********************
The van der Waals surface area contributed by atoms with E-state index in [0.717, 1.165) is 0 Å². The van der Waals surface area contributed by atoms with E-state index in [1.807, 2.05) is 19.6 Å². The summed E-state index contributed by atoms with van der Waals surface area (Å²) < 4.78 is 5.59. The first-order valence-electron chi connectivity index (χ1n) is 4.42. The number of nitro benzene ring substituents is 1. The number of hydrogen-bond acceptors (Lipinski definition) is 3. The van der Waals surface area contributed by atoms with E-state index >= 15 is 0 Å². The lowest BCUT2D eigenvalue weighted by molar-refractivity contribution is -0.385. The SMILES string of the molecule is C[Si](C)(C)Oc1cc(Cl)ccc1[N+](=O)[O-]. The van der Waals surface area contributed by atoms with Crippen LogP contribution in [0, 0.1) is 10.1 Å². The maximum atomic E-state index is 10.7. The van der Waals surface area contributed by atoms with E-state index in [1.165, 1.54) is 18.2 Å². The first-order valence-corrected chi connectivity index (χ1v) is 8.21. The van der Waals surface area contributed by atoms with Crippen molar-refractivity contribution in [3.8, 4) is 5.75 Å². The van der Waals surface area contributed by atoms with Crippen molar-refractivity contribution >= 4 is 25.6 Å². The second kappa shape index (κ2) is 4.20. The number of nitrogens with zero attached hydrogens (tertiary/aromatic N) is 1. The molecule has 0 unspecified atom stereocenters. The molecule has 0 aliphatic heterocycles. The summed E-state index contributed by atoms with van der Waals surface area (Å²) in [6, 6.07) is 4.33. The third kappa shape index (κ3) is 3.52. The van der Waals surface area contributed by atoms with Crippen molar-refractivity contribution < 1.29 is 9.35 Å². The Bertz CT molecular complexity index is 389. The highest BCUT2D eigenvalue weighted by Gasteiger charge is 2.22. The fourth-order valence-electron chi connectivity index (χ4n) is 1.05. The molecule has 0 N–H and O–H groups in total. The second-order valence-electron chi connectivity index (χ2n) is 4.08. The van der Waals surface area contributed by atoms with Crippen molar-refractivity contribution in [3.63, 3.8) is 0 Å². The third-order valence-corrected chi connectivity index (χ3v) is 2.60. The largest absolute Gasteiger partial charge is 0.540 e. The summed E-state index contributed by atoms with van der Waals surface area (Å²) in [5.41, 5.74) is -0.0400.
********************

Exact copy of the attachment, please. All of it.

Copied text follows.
The van der Waals surface area contributed by atoms with E-state index in [0.717, 1.165) is 0 Å². The van der Waals surface area contributed by atoms with E-state index in [1.807, 2.05) is 19.6 Å². The summed E-state index contributed by atoms with van der Waals surface area (Å²) < 4.78 is 5.59. The first-order valence-electron chi connectivity index (χ1n) is 4.42. The number of nitro benzene ring substituents is 1. The number of hydrogen-bond acceptors (Lipinski definition) is 3. The van der Waals surface area contributed by atoms with E-state index >= 15 is 0 Å². The lowest BCUT2D eigenvalue weighted by molar-refractivity contribution is -0.385. The SMILES string of the molecule is C[Si](C)(C)Oc1cc(Cl)ccc1[N+](=O)[O-]. The van der Waals surface area contributed by atoms with Crippen LogP contribution in [0, 0.1) is 10.1 Å². The maximum atomic E-state index is 10.7. The van der Waals surface area contributed by atoms with E-state index in [1.165, 1.54) is 18.2 Å². The first-order valence-corrected chi connectivity index (χ1v) is 8.21. The van der Waals surface area contributed by atoms with Crippen molar-refractivity contribution in [3.8, 4) is 5.75 Å². The van der Waals surface area contributed by atoms with Crippen molar-refractivity contribution >= 4 is 25.6 Å². The second kappa shape index (κ2) is 4.20. The number of nitrogens with zero attached hydrogens (tertiary/aromatic N) is 1. The molecule has 0 unspecified atom stereocenters. The molecule has 0 aliphatic heterocycles. The summed E-state index contributed by atoms with van der Waals surface area (Å²) in [6, 6.07) is 4.33. The third kappa shape index (κ3) is 3.52. The van der Waals surface area contributed by atoms with Crippen molar-refractivity contribution < 1.29 is 9.35 Å². The Bertz CT molecular complexity index is 389. The highest BCUT2D eigenvalue weighted by Gasteiger charge is 2.22. The fourth-order valence-electron chi connectivity index (χ4n) is 1.05. The molecule has 0 N–H and O–H groups in total. The second-order valence-electron chi connectivity index (χ2n) is 4.08. The van der Waals surface area contributed by atoms with Crippen molar-refractivity contribution in [3.63, 3.8) is 0 Å². The third-order valence-corrected chi connectivity index (χ3v) is 2.60. The largest absolute Gasteiger partial charge is 0.540 e. The summed E-state index contributed by atoms with van der Waals surface area (Å²) in [5.41, 5.74) is -0.0400.